Vineyards and farming

The Alexandre vineyards span 6.3 hectares of parcels with varying soil compositions all carefully matched to their varieties: 55% meunier, 30% chardonnay, 15% pinot noir. The primarily southwest-facing hillside sites encompass yellow tuffe, white marl, calcareous clay, white stone (“pierreux”) with flint. The vines, which are on average 25 years old, are a mix of clonal and massal selections. Yann’s farming is pioneering. His stated goal is “to make as natural a Champagne as possible” achieved through careful plant health strategy, respect for biodiversity, water resource management, cover crops, and plowing. In this way, he says, “the vine deepens its roots and becomes self-sufficient, erosion is stopped and the inputs are held back and made available for the next crop.” The reappearance of the tulipe de vigne, a delicate flower once present everywhere in the region but wiped out by chemical farming, is an encouraging confirmation of Yann’s approach, echoed by a Level Three High-Value Environmental Certification from the French Ministry of Agriculture earned since 2015. “The thorough maintenance of the soil allows for the self-development of the vine, which takes everything it needs,” Yann notes. Vine training, green pruning and shearing of lateral shoots to thin the vine and ensure the ripening of the grapes are all done by hand. Likewise, sequential, selective harvesting of the various plots to ensure perfect grape ripeness.

In the cellar

Each variety and each plot is vinified separately “to ensure the blending is balanced and fresh,” says Yann. Yann selects the most propitious yeasts, adds minimal sulfites (under 50mg/l), relies on temperature-controlled fermentations in stainless steel and oak (“it depends on the plots — for stainless elevage until bottling, seven months, for oak, three months in barrel and then another three to four in stainless until bottling”). Decisions on malo “depend on the wines” though Yann notes he is “doing less” so as to preserve acidity and freshness. Wines remain on the lees in the Alexandres’ cold cellar: five years for the Brut Noir, seven for the Grand Reserve 1er Cru. The wines are a mix of vintage and nonvintage, with the exceptional Sous-les-Roses Blanc de Noirs representing a “late year but great summer giving beautiful matured grapes” from a single parcel in Courmas and the Blanc de Blanc depicting the “early but very well balanced” 2011 vintage. Hand riddling, disgorgement, and three months’ rest post dosage are the rule. “My wines reflect the history of the region and my sense of balance. They also reflect a particular wish at a particular time. No detail is left to chance. I need to be certain that each wine I make will bring pleasure to the one who tastes it and stimulate the desire to share,” Yann summarizes.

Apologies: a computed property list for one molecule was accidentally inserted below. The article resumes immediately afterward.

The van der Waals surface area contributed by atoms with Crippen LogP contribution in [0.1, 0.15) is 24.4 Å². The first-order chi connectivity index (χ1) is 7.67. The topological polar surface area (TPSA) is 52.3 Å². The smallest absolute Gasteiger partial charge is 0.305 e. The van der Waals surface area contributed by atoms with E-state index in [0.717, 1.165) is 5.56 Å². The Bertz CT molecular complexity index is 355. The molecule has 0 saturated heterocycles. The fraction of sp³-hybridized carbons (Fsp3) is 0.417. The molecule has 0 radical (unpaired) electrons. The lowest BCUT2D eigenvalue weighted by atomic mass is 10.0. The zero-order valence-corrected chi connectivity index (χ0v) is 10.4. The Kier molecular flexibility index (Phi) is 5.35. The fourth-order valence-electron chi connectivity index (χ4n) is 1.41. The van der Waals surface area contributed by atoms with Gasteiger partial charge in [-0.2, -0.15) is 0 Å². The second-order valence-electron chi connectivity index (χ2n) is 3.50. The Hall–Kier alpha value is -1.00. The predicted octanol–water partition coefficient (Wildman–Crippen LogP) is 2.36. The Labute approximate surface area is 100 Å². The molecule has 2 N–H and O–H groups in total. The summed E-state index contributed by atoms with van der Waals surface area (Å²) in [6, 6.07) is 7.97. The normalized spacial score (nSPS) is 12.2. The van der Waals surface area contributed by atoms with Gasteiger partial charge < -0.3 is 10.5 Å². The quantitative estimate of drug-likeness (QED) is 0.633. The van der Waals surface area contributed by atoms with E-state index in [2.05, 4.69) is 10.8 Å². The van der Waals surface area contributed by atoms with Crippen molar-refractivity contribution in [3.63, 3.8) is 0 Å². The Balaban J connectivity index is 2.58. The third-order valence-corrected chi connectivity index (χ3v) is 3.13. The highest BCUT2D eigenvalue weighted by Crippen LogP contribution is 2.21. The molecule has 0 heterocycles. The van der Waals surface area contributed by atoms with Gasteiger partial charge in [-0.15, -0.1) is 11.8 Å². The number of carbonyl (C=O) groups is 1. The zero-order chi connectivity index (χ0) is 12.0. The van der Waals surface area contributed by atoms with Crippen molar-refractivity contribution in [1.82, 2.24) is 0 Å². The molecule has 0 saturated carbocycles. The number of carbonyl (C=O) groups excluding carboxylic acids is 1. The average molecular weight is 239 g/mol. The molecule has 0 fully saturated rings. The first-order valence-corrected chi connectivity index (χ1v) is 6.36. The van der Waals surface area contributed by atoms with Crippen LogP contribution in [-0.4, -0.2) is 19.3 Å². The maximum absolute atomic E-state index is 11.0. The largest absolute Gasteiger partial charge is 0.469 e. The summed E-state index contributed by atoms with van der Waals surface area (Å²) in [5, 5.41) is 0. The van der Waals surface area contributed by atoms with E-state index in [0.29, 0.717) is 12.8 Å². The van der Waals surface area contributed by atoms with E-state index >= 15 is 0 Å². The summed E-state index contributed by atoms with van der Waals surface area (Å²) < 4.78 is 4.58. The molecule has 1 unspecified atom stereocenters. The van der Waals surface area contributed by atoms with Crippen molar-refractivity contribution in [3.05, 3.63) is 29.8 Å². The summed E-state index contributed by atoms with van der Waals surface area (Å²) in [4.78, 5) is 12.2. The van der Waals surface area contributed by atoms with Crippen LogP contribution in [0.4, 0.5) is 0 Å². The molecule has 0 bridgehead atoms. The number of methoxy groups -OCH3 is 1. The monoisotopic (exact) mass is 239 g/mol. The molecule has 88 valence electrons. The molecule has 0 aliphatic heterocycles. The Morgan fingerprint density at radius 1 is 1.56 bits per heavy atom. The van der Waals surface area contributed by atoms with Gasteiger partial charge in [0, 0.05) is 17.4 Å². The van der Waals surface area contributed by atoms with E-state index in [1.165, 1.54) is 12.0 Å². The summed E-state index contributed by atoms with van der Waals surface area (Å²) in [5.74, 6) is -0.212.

Soil Reports

  • Calcareous clay
    Calcareous clay

    Calcareous clay

    Calcareous is actually an adjective meaning "mostly or partly composed of calcium carbonate." Other synonyms for calcium carbonate include lime or chalk. Due to the low acidity level of calcium carbonate, the calcareous clay soil is quite alkaline compared to other soil types. The biggest benefits of calcareous soil are the special nutrients it supplies to the grapes, which make them grow better and sweeter. It also has the effect of keeping the soil at a cooler temperature, which can be helpful on hot days, but it also usually delays ripening, yielding a more acidic wine. The clay portion of the soil retains moisture, which helps the grapes during dry weather.